Breaking Contact Pt. 1
Part 1: The Ultimate Goal of Personal Protection
Lead prosecutor Jason Hermus cross-examined Amber Guyger during the former Dallas police officer’s trial for the murder of Botham Jean. Coming off a long double shift, Guyger mistakenly entered the wrong apartment — one floor above her own. When she encountered the occupant in a dimly-lit living room, she shot him, thinking he was an intruder in her own home. The shot was fatal.
According to the Dallas Morning News, at trial, the prosecutor asked, “When you aimed and pulled the trigger at Mr. Jean — shooting him in center mass right where you are trained — you intended to kill Mr. Jean?”
“I did,” Guyger replied. It was the wrong answer.
Don West, criminal defense attorney and National Trial Counsel for CCW Safe, suggests Guyger probably didn’t exactly mean to say that she intended to kill Botham Jean. The prosecutor had served as a police officer himself, and he would have known the training was to fire at center mass, which may very well kill the attacker, but that killing is not the intent; the intent is to STOP the attacker. That’s probably what Guyger meant, but that’s not what she said, and now she’s in prison, a convicted murderer.
Claude Werner, a retired Army captain and noted firearms instructor, states the purpose of self-defense in a different way: “Our goal in personal protection is to force a break in contact. We want them to go away, or we want to go away. One or the other.”
I have a list of high-profile self-defense cases that I’ve examined for CCW Safe, identifying the lessons learned for concealed carriers. Once I heard Claude’s concept of “breaking contact” as a goal for self-defense, I took some time and revisited the touchstone self-defense cases I’ve studied. I realized that, if the defender in each of those cases had approached their perceived aggressors with the mindset of “breaking contact,” they could have made alternative choices and experienced radically different outcomes, often avoiding the use of force altogether. The Guyger case is a perfect example:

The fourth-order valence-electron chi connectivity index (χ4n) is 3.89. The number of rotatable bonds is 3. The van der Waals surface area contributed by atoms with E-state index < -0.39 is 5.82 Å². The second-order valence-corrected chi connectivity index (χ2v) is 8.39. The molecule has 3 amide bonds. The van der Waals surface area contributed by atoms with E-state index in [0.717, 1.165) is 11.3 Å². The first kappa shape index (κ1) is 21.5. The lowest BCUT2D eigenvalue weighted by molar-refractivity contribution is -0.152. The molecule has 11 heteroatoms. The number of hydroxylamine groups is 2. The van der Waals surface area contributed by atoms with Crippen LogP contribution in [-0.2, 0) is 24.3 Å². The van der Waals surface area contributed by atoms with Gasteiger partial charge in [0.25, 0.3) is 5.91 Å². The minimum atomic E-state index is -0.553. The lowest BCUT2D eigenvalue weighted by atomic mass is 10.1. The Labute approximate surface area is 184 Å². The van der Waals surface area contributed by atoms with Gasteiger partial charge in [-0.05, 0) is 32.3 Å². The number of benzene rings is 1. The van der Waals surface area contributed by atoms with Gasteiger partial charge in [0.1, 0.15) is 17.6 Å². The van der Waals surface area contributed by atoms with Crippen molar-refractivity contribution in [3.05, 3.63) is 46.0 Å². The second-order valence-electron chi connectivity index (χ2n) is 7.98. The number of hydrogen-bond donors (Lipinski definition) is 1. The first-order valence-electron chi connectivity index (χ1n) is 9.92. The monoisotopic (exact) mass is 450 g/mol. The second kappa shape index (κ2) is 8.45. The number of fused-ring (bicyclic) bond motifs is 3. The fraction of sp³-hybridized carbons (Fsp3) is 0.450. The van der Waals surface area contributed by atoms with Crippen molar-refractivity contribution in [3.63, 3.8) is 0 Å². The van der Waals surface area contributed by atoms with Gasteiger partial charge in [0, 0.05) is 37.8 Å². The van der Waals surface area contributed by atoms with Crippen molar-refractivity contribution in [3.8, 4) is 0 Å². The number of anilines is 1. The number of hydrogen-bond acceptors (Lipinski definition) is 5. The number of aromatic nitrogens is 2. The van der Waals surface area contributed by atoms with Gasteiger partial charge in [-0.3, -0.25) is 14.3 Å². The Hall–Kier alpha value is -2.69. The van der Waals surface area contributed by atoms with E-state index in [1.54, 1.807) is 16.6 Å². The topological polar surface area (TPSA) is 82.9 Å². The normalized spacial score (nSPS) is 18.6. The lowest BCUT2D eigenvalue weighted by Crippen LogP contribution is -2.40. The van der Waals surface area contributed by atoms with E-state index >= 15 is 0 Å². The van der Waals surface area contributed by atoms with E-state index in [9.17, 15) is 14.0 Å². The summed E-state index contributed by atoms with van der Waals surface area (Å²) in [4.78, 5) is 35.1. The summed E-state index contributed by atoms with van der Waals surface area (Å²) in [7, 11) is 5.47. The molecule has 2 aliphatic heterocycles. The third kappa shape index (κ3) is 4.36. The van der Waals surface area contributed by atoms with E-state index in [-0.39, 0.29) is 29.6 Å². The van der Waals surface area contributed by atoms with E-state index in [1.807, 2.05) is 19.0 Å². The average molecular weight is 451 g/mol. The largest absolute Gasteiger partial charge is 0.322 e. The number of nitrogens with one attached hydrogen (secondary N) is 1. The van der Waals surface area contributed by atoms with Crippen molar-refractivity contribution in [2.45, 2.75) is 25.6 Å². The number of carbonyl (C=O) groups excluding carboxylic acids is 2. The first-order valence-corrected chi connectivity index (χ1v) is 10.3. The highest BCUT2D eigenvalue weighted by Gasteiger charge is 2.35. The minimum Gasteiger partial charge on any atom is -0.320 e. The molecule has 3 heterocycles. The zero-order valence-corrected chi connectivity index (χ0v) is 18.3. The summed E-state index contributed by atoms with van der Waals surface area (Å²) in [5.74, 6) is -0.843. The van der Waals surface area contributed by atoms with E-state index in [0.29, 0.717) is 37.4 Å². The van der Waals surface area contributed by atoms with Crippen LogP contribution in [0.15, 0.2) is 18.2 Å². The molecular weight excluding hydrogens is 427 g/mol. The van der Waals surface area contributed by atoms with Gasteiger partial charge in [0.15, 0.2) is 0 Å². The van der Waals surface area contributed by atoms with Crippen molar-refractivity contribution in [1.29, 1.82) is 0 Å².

When Amber Guyger took the stand at trial, she told jurors, “I was scared whoever was inside of my apartment was going to kill me.” Prosecutors argued, however, that once Guyger noticed there was someone in the apartment (and Guyger’s own testimony indicates she heard movement before she entered), she could have backed away and used her police radio to call for help. Using Claude’s concept of “breaking contact,” Guyger detected there was danger before she intentionally made contact with the perceived intruder. Rather than BREAK contact, she chose to INITIATE contact, with tragic results.
We have analyzed a number of cases where the defender violated Claude’s rule by initiating contact: Marcus Kaarma, Ted Wafer, Gyrell Lee. We have also explored cases where defenders missed opportunities to break contract by de-escalating or disengaging with a perceived aggressor: Gerald Strebendt, Keith Byrne, and Michael Drejka. We have even seen cases where the defender re-engaged a perceived attacker after breaking contact: Marissa Alexander, Alexander Weiss, and Jerome Ersland. All these cases ended with what Claude calls “negative outcomes” for the defender. They were all prosecuted, save for Keith Byrne, who tragically died in a road rage-fueled gunfight.
Nonetheless, we have also studied cases where the defender successfully and justifiably used a firearm to break contact when other efforts failed: Zach Peters, Charles Dorsey, Sheri McClatchy, and CCW Safe member Stephen Maddox.
Over the next few weeks, we’re going to revisit some of these touchstone self-defense cases to see what would have happened if the defender had adopted Claude Werner’s mindset of breaking contact as the primary goal of personal protection. We’ll also see how those who successfully broke contact had better results, and we’ll see what new lessons we learn for concealed carriers.
SHAWN VINCENT- LITIGATION CONSULTANT
Shawn Vincent is a litigation consultant who helps select juries in self-defense cases, and he manages public interest of high-profile legal matters. If you have any questions for Shawn, or would like more articles like this, let us know belo